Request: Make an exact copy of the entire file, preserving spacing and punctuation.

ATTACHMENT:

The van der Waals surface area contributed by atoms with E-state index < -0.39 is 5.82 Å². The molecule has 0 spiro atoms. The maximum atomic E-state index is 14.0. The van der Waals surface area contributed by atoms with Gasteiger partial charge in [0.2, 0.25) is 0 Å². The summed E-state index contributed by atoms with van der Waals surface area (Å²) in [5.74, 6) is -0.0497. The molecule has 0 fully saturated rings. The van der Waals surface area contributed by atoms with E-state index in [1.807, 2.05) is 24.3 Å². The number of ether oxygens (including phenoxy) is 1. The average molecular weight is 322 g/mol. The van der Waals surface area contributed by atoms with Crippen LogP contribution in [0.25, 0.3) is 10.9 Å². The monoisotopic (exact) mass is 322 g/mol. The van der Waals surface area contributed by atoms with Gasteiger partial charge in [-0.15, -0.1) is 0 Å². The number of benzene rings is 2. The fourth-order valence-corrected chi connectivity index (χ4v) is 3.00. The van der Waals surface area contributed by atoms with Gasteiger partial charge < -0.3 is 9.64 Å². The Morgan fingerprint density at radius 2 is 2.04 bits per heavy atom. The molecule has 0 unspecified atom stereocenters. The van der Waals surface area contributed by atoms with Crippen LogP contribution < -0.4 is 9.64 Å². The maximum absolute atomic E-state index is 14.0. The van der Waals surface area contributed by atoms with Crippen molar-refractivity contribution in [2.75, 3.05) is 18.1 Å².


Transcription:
The van der Waals surface area contributed by atoms with E-state index < -0.39 is 5.82 Å². The molecule has 0 spiro atoms. The maximum atomic E-state index is 14.0. The van der Waals surface area contributed by atoms with Gasteiger partial charge in [0.2, 0.25) is 0 Å². The summed E-state index contributed by atoms with van der Waals surface area (Å²) in [5.74, 6) is -0.0497. The molecule has 0 fully saturated rings. The van der Waals surface area contributed by atoms with E-state index in [1.807, 2.05) is 24.3 Å². The number of ether oxygens (including phenoxy) is 1. The average molecular weight is 322 g/mol. The van der Waals surface area contributed by atoms with Crippen LogP contribution in [0.25, 0.3) is 10.9 Å². The monoisotopic (exact) mass is 322 g/mol. The van der Waals surface area contributed by atoms with Gasteiger partial charge in [-0.15, -0.1) is 0 Å². The number of benzene rings is 2. The fourth-order valence-corrected chi connectivity index (χ4v) is 3.00. The van der Waals surface area contributed by atoms with Gasteiger partial charge < -0.3 is 9.64 Å². The Morgan fingerprint density at radius 2 is 2.04 bits per heavy atom. The molecule has 0 unspecified atom stereocenters. The van der Waals surface area contributed by atoms with Crippen LogP contribution < -0.4 is 9.64 Å². The maximum absolute atomic E-state index is 14.0. The van der Waals surface area contributed by atoms with Crippen molar-refractivity contribution in [2.75, 3.05) is 18.1 Å².